Nothing black and white in Hamilton's racism claims
F1's most exciting star shines a light on race relations in a sport still considered elitist, writes David Kennedy
Monaco showcases wealth and power like no other place on the Grand Prix trail. Like a magnet, it attracts the great and the good, the high and the mighty, and enormous egos at bursting point in the tiny, just shy of two square kilometre, principality.
Crème de la crème doesn't just describe the corporate hi-flyers, it's the colour of their yachts, the linen suits of their owners, and, for the most part, the colour of their skin.
So when Lewis Hamilton pulled the 'race issue' card at the end of the Grand Prix, having been penalised twice, it turned the spotlight on a sport that some perceive to be elitist, white and, at times, racist.
So what exactly did the Englishman say to provoke the powers that be into waving the rulebook, particularly article 151c, which forbids bringing the sport into disrepute.
After emerging from a meeting with race stewards, Hamilton was asked by a TV interviewer how it went. "You know what? Out of six races I've been to the stewards five times. It's a joke. It's an absolute frickin' joke." When it was put to him that perhaps he was being targeted, he said: "Maybe it's because I'm black. That's what Ali G says. I dunno."
The wrath of the FIA was felt almost as fast as the apologies were unleashed by a contrite Hamilton.
But is there any freedom of speech in F1? Are you allowed to express your views, whether they are said in the heat of post-competition anger or disguised as humour?
The fact is Hamilton is black in a mainly white man's sport. The teams and venues might be international but that's it. Sure it's changing, but those particular wheels are the slowest moving of all.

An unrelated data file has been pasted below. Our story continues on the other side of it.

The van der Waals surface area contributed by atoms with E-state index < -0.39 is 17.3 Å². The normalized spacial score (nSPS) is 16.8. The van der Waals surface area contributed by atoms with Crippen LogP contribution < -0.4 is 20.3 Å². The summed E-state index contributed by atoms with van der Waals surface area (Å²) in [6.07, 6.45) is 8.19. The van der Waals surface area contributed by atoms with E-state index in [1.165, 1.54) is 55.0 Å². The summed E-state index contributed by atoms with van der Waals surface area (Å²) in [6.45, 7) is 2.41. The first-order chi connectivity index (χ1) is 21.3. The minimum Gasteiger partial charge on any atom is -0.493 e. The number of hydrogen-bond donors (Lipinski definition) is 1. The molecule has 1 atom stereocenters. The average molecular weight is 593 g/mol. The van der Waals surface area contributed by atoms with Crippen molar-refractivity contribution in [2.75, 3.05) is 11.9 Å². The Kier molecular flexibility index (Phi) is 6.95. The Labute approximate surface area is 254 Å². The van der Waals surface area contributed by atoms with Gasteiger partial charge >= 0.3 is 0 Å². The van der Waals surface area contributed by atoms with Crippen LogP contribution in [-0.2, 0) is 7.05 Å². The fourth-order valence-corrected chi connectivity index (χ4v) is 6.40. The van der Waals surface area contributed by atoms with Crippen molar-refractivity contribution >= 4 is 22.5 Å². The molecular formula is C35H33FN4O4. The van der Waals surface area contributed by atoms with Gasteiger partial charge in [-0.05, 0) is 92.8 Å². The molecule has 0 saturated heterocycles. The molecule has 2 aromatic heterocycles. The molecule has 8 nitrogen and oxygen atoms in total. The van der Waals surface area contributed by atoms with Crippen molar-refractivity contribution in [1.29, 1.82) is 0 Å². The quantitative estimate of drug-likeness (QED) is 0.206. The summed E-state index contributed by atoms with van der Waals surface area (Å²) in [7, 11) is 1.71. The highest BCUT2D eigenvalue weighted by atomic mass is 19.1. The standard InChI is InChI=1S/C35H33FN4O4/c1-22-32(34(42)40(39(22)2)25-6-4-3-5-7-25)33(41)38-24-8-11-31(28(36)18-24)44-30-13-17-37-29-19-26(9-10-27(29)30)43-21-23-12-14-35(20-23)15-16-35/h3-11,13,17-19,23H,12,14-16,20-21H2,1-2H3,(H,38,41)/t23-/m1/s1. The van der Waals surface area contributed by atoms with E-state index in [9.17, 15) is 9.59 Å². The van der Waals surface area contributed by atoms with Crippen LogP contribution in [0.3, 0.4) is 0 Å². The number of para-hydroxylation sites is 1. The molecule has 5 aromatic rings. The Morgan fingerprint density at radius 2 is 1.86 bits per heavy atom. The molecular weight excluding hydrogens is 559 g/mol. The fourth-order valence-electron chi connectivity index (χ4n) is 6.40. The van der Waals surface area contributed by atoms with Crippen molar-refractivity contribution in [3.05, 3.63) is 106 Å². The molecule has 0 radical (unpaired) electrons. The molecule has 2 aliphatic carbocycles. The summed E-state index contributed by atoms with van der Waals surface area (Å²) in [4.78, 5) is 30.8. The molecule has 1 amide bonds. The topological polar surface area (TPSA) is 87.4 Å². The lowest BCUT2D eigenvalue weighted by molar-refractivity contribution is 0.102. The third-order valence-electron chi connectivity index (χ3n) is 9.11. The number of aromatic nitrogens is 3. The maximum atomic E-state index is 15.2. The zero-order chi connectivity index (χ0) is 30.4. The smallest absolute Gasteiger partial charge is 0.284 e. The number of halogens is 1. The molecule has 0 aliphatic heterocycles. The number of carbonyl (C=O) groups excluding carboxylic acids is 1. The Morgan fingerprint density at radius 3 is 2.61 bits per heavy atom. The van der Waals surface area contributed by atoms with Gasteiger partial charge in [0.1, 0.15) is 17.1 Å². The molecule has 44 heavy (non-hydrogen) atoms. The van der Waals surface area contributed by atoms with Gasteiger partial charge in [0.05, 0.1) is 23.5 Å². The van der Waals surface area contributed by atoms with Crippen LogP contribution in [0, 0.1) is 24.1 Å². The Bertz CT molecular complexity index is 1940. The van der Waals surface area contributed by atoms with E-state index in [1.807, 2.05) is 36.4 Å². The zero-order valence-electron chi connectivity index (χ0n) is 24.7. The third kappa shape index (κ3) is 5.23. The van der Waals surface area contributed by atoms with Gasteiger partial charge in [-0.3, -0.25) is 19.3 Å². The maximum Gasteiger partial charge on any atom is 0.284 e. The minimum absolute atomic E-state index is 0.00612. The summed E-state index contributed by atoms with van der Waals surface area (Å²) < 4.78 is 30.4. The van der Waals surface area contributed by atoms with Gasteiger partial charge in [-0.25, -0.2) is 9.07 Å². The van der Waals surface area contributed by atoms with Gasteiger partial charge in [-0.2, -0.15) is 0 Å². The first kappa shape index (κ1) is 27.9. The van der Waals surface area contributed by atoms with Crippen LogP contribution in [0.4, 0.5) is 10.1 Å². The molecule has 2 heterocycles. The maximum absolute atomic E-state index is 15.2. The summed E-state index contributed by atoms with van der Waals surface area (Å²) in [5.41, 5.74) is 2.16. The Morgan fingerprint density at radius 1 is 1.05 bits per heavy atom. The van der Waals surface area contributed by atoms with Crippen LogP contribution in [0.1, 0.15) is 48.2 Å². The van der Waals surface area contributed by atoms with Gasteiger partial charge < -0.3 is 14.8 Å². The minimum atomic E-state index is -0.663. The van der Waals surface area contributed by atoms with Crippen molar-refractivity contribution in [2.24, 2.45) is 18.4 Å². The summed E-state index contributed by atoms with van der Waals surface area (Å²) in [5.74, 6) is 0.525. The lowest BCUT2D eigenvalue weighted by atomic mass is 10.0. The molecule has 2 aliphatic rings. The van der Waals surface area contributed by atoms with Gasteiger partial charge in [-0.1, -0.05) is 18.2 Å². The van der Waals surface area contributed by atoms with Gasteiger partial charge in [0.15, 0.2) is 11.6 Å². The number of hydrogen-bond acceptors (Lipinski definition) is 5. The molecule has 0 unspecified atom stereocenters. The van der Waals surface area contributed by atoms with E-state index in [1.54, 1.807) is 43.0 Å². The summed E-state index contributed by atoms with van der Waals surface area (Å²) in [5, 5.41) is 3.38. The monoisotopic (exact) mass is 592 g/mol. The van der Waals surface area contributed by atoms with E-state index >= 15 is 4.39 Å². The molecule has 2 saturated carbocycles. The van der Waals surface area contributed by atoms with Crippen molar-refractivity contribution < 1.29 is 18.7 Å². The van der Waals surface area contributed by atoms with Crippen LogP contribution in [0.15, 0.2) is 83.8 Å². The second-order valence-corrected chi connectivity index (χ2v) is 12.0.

Maybe Hamilton feels the weight of the world upon his shoulders as he carries the aspirations of many youngsters like him. Though they probably know they could never achieve his greatness, he nonetheless represents hope. Growing up in England, Hamilton would have experienced racism, as his father and grandfather had before him (the latter worked on the London Underground in the 1950s).
Despite Hamilton's jovial protestations, there is no question that any of the five stewards chose to admonish him because of the colour of his skin. That said, it might make the next steward think twice about a borderline incident, so in that respect he got his message across.
Maybe had Hamilton familiarised himself with Sun Tzu's Art of War, and in particular the maxim from the sixth-century Chinese military strategist that "one should choose one's battles wisely" he wouldn't have got into the scrapes, as he clattered off Felipe Massa's Ferrari on the way to a clumsy late race shunt with Pastor Maldonado.
But he's a racer and that's the nature of the beast. "I will never stop racing the way I do," he said. "That's what got me here."
Which bring us onto another subject that deserves debate: namely, the ongoing discrimination in the rulebook against overtaking drivers.
Hamilton is the most exciting talent in Grand Prix racing right now, an edgy genius whose reputation is founded on an uncompromising attitude to racing and a determination to stick the nose of his McLaren into gaps that exist only between blinks, unseen by mere mortal eyes. Along with Sebastian Vettel and Fernando Alonso, Hamilton is F1 royalty, helping to define an era that is set to be recalled fondly, by F1 cognoscenti, in decades to come.